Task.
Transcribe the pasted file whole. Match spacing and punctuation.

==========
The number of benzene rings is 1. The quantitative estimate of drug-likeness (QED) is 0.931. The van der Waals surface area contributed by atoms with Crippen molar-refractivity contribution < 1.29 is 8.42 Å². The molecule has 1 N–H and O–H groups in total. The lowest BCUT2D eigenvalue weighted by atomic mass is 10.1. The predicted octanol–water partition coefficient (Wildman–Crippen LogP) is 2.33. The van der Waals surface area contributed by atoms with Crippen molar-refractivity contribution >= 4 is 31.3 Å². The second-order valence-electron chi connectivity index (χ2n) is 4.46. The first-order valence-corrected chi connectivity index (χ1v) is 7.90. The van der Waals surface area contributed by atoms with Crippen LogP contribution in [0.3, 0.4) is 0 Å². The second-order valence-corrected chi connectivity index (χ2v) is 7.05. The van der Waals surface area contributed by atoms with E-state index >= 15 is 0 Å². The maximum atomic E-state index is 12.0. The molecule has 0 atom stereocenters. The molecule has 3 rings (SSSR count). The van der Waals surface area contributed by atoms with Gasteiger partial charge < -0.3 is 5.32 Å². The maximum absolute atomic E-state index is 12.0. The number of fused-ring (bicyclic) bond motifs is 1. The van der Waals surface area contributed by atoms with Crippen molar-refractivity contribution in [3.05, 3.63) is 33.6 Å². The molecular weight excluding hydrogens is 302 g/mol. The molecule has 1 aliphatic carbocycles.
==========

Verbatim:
The number of benzene rings is 1. The quantitative estimate of drug-likeness (QED) is 0.931. The van der Waals surface area contributed by atoms with Crippen molar-refractivity contribution < 1.29 is 8.42 Å². The molecule has 1 N–H and O–H groups in total. The lowest BCUT2D eigenvalue weighted by atomic mass is 10.1. The predicted octanol–water partition coefficient (Wildman–Crippen LogP) is 2.33. The van der Waals surface area contributed by atoms with Crippen molar-refractivity contribution >= 4 is 31.3 Å². The second-order valence-electron chi connectivity index (χ2n) is 4.46. The first-order valence-corrected chi connectivity index (χ1v) is 7.90. The van der Waals surface area contributed by atoms with Crippen LogP contribution in [0.3, 0.4) is 0 Å². The second-order valence-corrected chi connectivity index (χ2v) is 7.05. The van der Waals surface area contributed by atoms with E-state index >= 15 is 0 Å². The maximum atomic E-state index is 12.0. The molecule has 0 atom stereocenters. The molecule has 3 rings (SSSR count). The van der Waals surface area contributed by atoms with Gasteiger partial charge < -0.3 is 5.32 Å². The maximum absolute atomic E-state index is 12.0. The number of fused-ring (bicyclic) bond motifs is 1. The van der Waals surface area contributed by atoms with Crippen molar-refractivity contribution in [3.05, 3.63) is 33.6 Å². The molecular weight excluding hydrogens is 302 g/mol. The molecule has 1 aliphatic carbocycles.